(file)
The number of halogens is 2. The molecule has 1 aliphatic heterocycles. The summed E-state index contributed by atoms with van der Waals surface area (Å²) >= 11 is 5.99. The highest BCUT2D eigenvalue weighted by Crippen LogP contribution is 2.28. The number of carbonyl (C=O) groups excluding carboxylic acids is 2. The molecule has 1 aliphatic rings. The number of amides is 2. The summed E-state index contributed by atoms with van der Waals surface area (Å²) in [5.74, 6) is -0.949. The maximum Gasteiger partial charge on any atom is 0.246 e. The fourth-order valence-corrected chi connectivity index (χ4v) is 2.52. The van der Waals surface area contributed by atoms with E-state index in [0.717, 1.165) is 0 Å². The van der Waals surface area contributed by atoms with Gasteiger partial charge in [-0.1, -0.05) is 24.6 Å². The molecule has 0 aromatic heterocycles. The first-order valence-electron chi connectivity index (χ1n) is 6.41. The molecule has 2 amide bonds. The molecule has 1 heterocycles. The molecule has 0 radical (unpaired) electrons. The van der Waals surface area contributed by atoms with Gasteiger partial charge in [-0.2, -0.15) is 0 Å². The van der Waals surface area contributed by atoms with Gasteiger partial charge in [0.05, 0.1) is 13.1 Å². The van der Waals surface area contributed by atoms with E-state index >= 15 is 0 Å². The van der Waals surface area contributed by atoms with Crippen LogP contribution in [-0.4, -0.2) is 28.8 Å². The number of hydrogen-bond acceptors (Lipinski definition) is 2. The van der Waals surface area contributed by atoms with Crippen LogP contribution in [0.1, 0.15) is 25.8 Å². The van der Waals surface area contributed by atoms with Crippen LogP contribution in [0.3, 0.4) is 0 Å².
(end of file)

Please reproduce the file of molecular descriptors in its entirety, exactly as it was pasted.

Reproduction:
The number of halogens is 2. The molecule has 1 aliphatic heterocycles. The summed E-state index contributed by atoms with van der Waals surface area (Å²) >= 11 is 5.99. The highest BCUT2D eigenvalue weighted by Crippen LogP contribution is 2.28. The number of carbonyl (C=O) groups excluding carboxylic acids is 2. The molecule has 1 aliphatic rings. The number of amides is 2. The summed E-state index contributed by atoms with van der Waals surface area (Å²) in [5.74, 6) is -0.949. The maximum Gasteiger partial charge on any atom is 0.246 e. The fourth-order valence-corrected chi connectivity index (χ4v) is 2.52. The van der Waals surface area contributed by atoms with E-state index in [0.717, 1.165) is 0 Å². The van der Waals surface area contributed by atoms with Gasteiger partial charge in [-0.1, -0.05) is 24.6 Å². The molecule has 0 aromatic heterocycles. The first-order valence-electron chi connectivity index (χ1n) is 6.41. The molecule has 2 amide bonds. The molecule has 1 heterocycles. The molecule has 0 radical (unpaired) electrons. The van der Waals surface area contributed by atoms with Gasteiger partial charge in [-0.2, -0.15) is 0 Å². The van der Waals surface area contributed by atoms with Gasteiger partial charge in [0.05, 0.1) is 13.1 Å². The van der Waals surface area contributed by atoms with E-state index >= 15 is 0 Å². The van der Waals surface area contributed by atoms with Crippen LogP contribution in [-0.4, -0.2) is 28.8 Å². The number of hydrogen-bond acceptors (Lipinski definition) is 2. The van der Waals surface area contributed by atoms with Crippen LogP contribution in [0.1, 0.15) is 25.8 Å². The van der Waals surface area contributed by atoms with Crippen LogP contribution in [0.3, 0.4) is 0 Å².